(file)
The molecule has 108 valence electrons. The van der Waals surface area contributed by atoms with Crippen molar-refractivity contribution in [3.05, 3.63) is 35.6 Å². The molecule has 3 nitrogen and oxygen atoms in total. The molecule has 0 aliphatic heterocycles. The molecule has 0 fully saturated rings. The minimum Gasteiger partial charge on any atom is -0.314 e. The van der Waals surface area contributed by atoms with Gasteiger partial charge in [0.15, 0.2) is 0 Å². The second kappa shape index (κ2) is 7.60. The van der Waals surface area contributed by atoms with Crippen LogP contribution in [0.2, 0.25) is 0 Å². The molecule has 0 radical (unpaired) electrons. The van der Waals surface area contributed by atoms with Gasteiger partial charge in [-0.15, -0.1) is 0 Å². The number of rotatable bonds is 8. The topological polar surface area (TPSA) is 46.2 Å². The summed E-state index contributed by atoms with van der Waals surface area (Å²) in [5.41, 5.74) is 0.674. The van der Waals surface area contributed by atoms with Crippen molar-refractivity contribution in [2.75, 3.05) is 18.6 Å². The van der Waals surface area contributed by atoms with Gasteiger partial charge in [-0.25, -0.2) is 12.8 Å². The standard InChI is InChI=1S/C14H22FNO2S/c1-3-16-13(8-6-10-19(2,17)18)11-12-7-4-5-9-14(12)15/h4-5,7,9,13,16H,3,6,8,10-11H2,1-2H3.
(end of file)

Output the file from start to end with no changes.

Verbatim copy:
The molecule has 108 valence electrons. The van der Waals surface area contributed by atoms with Crippen molar-refractivity contribution in [3.05, 3.63) is 35.6 Å². The molecule has 3 nitrogen and oxygen atoms in total. The molecule has 0 aliphatic heterocycles. The molecule has 0 fully saturated rings. The minimum Gasteiger partial charge on any atom is -0.314 e. The van der Waals surface area contributed by atoms with Gasteiger partial charge in [0.15, 0.2) is 0 Å². The second kappa shape index (κ2) is 7.60. The van der Waals surface area contributed by atoms with Crippen LogP contribution in [0.2, 0.25) is 0 Å². The molecule has 0 radical (unpaired) electrons. The van der Waals surface area contributed by atoms with Gasteiger partial charge in [-0.15, -0.1) is 0 Å². The number of rotatable bonds is 8. The topological polar surface area (TPSA) is 46.2 Å². The summed E-state index contributed by atoms with van der Waals surface area (Å²) in [5.41, 5.74) is 0.674. The van der Waals surface area contributed by atoms with Crippen molar-refractivity contribution in [2.75, 3.05) is 18.6 Å². The van der Waals surface area contributed by atoms with Gasteiger partial charge in [-0.25, -0.2) is 12.8 Å². The standard InChI is InChI=1S/C14H22FNO2S/c1-3-16-13(8-6-10-19(2,17)18)11-12-7-4-5-9-14(12)15/h4-5,7,9,13,16H,3,6,8,10-11H2,1-2H3.